Who will decide the 2015 winner of the Caine Prize? The announcement was made last week in Nigeria during the Ake Arts and Books Festival By April 2015, the group of five men and women appointed as judges will decide on top five stories. The panel of judges is a nicely diverse group made up of [...]

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“This Wondrous Never-seen Beforeness” | The Magic | By Onomarie Uriri | A Poem

They were drawn to the magic in her. The beautiful, awe-inspiringness of it. This wondrous never-seen beforeness She waved her arms and they leaped. They leaped, headlong, face down, bodies taut. Like fireflies, they leaped towards her light. Her mind was magic Like Athena, she was strength and light, leaping from the head of Zeus [...]

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Literary Things Invented by African Writers | Fagunwa’s Phantasia Novels

The sonnet may not have been invented in Africa, but our poets write beautiful sonnets everyday. Novels may not have been invented in Africa, but our novels are some of the most beautiful ever written.  We do have inventions of our own, though. African writers have always played with form and style and content in [...]

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The Initiation | by Eche Nduka | A Poem

i ENTRY: with your hands in your pockets, you walked into the room and the lights went off. “you’ve come on your own accord!” a voice roared and the doors locked behind you. “on your knees!” another voice ordered. you knelt and closed your eyes as Mozart’s requiem in D minor embraced the room. ii [...]

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From Chibok With Love | By Wole Soyinka | Humanist Award Acceptance Speech

Here is Soyinka’s timely and thought-provoking speech on the stolen girls of Chibok. He presents a strong critique of contemporary humanist thought, particularly its struggles and failures to adequately engage with religious fundamentalism. Soyinka is essentially asking: How do you even begin to address the absurdity of a thought system that imagines it is “virtuous…to abduct [...]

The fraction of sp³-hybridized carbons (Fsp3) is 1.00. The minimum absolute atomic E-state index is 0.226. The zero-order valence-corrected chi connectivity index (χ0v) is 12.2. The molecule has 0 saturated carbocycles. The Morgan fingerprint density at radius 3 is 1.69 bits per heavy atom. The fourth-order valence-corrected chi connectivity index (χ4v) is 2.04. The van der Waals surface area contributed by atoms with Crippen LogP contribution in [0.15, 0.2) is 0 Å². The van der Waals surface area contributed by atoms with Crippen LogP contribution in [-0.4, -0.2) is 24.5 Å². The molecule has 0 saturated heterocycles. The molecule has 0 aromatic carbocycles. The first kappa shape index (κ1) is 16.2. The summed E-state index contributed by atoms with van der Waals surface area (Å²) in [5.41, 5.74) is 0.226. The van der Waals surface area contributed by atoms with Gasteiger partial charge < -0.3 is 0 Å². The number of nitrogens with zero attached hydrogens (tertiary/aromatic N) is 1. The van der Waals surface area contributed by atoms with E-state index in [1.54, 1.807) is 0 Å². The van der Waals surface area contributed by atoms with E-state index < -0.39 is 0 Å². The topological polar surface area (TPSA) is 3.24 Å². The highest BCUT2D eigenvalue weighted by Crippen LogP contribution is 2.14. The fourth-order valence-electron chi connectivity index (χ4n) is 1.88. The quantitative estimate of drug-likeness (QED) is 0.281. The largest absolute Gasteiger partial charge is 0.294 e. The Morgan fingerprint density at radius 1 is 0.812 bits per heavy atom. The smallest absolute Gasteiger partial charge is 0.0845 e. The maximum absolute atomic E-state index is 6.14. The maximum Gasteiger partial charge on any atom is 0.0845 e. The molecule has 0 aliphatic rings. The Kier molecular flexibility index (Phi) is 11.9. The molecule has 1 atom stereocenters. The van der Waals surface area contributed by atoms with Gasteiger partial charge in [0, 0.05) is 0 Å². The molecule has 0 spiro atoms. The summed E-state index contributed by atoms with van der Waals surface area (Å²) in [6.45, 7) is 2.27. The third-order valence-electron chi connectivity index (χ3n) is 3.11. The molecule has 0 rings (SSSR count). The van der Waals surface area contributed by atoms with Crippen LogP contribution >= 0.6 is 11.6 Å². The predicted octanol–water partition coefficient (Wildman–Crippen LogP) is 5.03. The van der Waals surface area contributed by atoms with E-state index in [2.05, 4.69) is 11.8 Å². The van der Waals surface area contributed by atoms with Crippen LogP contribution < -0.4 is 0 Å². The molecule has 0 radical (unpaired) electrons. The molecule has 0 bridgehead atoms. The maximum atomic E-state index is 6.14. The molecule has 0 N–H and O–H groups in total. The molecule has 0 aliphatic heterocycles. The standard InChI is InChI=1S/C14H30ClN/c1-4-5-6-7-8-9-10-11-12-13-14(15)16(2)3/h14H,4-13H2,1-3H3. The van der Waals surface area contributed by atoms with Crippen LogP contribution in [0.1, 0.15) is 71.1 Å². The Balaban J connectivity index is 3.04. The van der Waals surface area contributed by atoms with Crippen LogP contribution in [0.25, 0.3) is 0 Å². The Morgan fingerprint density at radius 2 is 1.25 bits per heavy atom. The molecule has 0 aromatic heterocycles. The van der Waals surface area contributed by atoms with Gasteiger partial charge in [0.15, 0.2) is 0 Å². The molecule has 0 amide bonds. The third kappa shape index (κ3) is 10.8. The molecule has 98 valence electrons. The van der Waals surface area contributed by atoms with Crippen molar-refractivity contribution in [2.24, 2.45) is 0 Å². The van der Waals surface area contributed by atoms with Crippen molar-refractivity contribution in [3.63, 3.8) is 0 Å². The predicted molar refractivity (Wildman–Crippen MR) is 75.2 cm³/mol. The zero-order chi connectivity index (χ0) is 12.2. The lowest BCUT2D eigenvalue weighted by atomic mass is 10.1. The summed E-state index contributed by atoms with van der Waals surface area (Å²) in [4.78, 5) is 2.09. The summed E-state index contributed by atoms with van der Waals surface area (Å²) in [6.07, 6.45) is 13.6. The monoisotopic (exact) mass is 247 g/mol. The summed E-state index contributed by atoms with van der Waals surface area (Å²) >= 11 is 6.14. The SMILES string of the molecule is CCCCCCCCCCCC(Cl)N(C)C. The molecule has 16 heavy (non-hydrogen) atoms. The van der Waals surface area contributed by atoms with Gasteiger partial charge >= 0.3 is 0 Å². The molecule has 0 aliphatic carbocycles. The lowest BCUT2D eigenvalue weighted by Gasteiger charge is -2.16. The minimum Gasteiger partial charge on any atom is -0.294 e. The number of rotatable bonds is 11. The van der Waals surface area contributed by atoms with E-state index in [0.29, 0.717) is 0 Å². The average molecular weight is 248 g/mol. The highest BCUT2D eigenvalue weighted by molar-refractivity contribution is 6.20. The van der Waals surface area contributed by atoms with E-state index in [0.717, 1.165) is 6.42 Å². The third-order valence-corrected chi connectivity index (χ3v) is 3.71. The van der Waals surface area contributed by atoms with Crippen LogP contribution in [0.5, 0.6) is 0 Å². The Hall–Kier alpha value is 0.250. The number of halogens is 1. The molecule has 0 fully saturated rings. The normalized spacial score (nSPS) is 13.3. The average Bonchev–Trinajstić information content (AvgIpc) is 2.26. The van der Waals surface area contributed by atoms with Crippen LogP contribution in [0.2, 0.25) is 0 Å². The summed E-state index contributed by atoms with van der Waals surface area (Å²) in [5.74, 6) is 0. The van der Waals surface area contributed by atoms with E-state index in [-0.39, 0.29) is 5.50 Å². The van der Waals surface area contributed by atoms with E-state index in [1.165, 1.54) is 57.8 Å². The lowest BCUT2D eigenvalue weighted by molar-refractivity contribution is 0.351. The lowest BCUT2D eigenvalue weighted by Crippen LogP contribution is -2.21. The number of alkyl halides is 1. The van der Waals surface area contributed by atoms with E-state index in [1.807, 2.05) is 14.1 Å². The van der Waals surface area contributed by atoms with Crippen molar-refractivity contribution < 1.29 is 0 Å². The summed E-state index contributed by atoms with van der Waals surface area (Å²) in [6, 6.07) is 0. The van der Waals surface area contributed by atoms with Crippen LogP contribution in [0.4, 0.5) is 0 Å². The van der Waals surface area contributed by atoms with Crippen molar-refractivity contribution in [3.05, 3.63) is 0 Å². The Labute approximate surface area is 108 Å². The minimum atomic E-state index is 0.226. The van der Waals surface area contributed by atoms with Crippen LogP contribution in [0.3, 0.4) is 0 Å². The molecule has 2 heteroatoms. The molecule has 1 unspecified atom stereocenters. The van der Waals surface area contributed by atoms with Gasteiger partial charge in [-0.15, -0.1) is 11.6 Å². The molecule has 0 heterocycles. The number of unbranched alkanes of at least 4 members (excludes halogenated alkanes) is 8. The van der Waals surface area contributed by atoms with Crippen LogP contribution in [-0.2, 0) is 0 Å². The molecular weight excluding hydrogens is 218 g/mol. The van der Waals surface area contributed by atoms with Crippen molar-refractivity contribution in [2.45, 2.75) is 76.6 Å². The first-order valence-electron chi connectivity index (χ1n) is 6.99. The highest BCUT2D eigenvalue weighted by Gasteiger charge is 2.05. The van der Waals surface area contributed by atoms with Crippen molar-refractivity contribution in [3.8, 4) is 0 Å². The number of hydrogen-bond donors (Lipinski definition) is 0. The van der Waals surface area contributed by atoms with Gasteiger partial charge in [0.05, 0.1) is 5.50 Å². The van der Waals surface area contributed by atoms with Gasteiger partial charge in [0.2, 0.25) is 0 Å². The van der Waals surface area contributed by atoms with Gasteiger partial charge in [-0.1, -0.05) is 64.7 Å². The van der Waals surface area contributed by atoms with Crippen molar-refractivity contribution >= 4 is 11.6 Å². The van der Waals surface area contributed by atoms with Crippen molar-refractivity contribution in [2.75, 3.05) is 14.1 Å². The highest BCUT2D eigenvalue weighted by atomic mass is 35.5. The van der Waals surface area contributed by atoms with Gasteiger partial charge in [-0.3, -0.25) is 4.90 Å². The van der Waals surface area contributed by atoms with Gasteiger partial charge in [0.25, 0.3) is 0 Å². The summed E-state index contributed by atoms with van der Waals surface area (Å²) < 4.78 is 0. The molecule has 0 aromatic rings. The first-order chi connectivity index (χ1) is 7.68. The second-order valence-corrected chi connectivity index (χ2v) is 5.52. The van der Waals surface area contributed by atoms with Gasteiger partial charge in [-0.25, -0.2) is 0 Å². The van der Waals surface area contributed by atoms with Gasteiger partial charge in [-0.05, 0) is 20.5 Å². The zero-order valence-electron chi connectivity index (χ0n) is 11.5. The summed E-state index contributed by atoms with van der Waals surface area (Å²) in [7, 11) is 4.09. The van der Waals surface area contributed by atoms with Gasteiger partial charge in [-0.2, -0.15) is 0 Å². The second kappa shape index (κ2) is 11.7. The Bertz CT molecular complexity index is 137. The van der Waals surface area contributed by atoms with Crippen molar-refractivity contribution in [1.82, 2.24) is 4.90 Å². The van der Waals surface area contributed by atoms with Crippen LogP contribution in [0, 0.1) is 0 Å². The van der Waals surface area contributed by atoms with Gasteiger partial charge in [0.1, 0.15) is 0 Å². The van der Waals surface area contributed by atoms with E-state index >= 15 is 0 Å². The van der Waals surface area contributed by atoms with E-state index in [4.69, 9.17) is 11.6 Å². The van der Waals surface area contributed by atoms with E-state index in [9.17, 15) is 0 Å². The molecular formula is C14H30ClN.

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Okwiri’s Critique of Our Stories Was Invaluable | Sydney Mugerwa on Writivism Mentorship

A while back, I was among those selected from across Africa to participate in a writing program, organized by Centre [...]

Why We Love Saraba Magazine’s The Poet of Sand by Umar sidi

  To the Romantic poet, P. B. Shelley, “poets are the unacknowledged legislators of the world.” To Wole Soyinka, the power of [...]

Farafina Goes for Elegant & Artistic in the Cover of the Nigerian Edition of Adichie’s Americanah

The Nigerian edition of Chimamanda Adichie’s Americanah is soon to be out, and I’m loving the cover. Nigerian artist, Victor [...]

We Celebrate Linda Ikeji and Pa Ikhide’s New Found Twitter Love

Ikhide Ikheloa is a literary critic. Linda Ikeji is the Queen of Nigerian online tabloid. Their worlds couldn’t be more apart. [...]

Literary Things Invented by African Writers | Wole Soyinka’s Prisonettes

  The sonnet may not have been invented in Africa, but our poets write beautiful sonnets everyday. Novels may not [...]

Congrats to the Authors Longlisted for The Etisalat Prize for Literature

Ten lucky authors have been longlisted for the second edition of the Etisalat Prize for literature.  Speaking for the panel [...]